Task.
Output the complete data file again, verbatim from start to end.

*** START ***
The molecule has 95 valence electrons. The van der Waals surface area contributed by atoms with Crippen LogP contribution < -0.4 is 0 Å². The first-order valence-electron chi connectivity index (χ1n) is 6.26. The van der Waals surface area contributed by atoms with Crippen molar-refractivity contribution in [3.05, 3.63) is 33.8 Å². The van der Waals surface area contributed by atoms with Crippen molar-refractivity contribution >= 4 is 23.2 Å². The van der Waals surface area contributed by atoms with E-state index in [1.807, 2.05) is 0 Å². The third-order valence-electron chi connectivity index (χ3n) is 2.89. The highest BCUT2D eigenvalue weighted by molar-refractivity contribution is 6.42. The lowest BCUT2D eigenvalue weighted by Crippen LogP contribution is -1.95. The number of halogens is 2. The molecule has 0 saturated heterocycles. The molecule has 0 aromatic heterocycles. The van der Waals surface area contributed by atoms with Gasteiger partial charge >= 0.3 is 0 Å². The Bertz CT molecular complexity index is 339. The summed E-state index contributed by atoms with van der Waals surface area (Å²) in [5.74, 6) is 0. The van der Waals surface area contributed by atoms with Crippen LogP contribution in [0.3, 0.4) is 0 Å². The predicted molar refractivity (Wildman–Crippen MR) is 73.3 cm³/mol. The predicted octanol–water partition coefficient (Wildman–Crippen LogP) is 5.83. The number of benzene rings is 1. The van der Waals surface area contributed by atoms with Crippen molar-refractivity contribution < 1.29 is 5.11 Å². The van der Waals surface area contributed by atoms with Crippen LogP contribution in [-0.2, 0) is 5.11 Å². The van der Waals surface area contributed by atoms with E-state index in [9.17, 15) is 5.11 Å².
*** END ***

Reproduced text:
The molecule has 95 valence electrons. The van der Waals surface area contributed by atoms with Crippen LogP contribution < -0.4 is 0 Å². The first-order valence-electron chi connectivity index (χ1n) is 6.26. The van der Waals surface area contributed by atoms with Crippen molar-refractivity contribution in [3.05, 3.63) is 33.8 Å². The van der Waals surface area contributed by atoms with Crippen molar-refractivity contribution >= 4 is 23.2 Å². The van der Waals surface area contributed by atoms with E-state index in [1.807, 2.05) is 0 Å². The third-order valence-electron chi connectivity index (χ3n) is 2.89. The highest BCUT2D eigenvalue weighted by molar-refractivity contribution is 6.42. The lowest BCUT2D eigenvalue weighted by Crippen LogP contribution is -1.95. The number of halogens is 2. The molecule has 0 saturated heterocycles. The molecule has 0 aromatic heterocycles. The van der Waals surface area contributed by atoms with Gasteiger partial charge >= 0.3 is 0 Å². The Bertz CT molecular complexity index is 339. The summed E-state index contributed by atoms with van der Waals surface area (Å²) in [5.74, 6) is 0. The van der Waals surface area contributed by atoms with Crippen LogP contribution in [0.3, 0.4) is 0 Å². The predicted molar refractivity (Wildman–Crippen MR) is 73.3 cm³/mol. The predicted octanol–water partition coefficient (Wildman–Crippen LogP) is 5.83. The number of benzene rings is 1. The van der Waals surface area contributed by atoms with Crippen molar-refractivity contribution < 1.29 is 5.11 Å². The van der Waals surface area contributed by atoms with Crippen LogP contribution in [-0.2, 0) is 5.11 Å². The van der Waals surface area contributed by atoms with E-state index in [9.17, 15) is 5.11 Å².